Castlewood Canyon State Park, a designated Colorado Natural Area, encompasses 2,303 acres within the northernmost extension of the Black Forest. The Black Forest, also known as the Palmer Divide, refers to an elevated peninsula that juts eastward from the Front Range and divides the drainages of the Platte and Arkansas Rivers. The Black Forest is a unique ecological region because it borders Front Range foothills and plains grasslands ecosystems. Elevations in Castlewood range between 6,200 to 6,600 feet, and Cherry Creek flows through its center.
Vegetation communities at Castlewood include the following:
- Ponderosa pine savanna
- Ponderosa/Douglas fir woodland
- Mixed foothill shrubland
- Mixed grass and short grass prairie
Mixed foothill shrublands occupy drier slopes and openings within the forest community, where Gambel’s oak, mountain mahogany, skunkbrush and snowberry are the dominant species. Along drainages, chokecherry and American plum commonly grow with Gambel’s oak. Grasslands are an interesting association of short grass prairie, tall grass prairie, montane grassland and introduced species. Barren rock outcrops and cliffs support lichen and moss communities.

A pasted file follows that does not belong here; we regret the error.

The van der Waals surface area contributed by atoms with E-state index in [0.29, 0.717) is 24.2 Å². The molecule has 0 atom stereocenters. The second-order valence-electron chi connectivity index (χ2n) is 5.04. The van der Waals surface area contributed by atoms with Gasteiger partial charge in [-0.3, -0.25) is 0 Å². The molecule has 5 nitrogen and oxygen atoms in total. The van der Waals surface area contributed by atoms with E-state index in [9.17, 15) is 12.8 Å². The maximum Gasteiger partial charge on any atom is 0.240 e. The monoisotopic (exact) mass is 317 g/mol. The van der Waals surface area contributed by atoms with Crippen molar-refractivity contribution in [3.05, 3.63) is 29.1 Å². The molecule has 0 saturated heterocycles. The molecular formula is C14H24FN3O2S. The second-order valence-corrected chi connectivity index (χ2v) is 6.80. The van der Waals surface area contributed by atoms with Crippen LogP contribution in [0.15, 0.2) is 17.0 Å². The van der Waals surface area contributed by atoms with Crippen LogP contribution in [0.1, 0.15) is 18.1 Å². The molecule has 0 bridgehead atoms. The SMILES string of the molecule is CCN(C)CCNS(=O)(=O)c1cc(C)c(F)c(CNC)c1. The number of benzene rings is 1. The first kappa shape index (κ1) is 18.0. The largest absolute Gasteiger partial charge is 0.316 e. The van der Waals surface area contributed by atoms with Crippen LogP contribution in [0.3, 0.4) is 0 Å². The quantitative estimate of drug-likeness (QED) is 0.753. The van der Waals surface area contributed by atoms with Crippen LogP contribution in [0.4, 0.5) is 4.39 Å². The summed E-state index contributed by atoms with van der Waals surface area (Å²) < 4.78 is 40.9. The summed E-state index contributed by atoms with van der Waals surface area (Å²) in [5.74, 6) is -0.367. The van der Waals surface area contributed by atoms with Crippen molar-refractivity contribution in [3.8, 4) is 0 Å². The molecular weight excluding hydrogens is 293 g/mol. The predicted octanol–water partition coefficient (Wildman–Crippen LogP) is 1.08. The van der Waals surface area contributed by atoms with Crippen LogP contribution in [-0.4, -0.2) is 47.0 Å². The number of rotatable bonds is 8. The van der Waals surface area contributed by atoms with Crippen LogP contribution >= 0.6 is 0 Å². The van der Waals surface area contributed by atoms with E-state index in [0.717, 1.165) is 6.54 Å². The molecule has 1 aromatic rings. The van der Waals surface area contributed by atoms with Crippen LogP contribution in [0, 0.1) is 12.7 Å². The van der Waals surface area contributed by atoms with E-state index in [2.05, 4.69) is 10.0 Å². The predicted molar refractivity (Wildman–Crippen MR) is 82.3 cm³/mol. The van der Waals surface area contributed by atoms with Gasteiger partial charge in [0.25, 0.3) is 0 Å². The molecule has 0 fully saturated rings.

A variety of riparian and wetland communities are present along Cherry Creek, tributary drainages and on seeps and springs. Wetlands support healthy and diverse plant and animal communities by filtering contaminants and anchoring shorelines. Unique grotto or hanging garden wetlands occupy ceilings and floors of dissolution caverns along the western canyon walls. They contain mosses, liverworts, ferns and vascular plant species representative of the last ice age.
Castlewood supports several rare plants, some "critically imperiled," which have fewer than five populations in the entire state. Richardson’s alumroot, American currant, New Mexico cliff fern, Sprengel’s sedge, giant burreed, grass fern and carrion flower are potentially threatened plant species found in the park.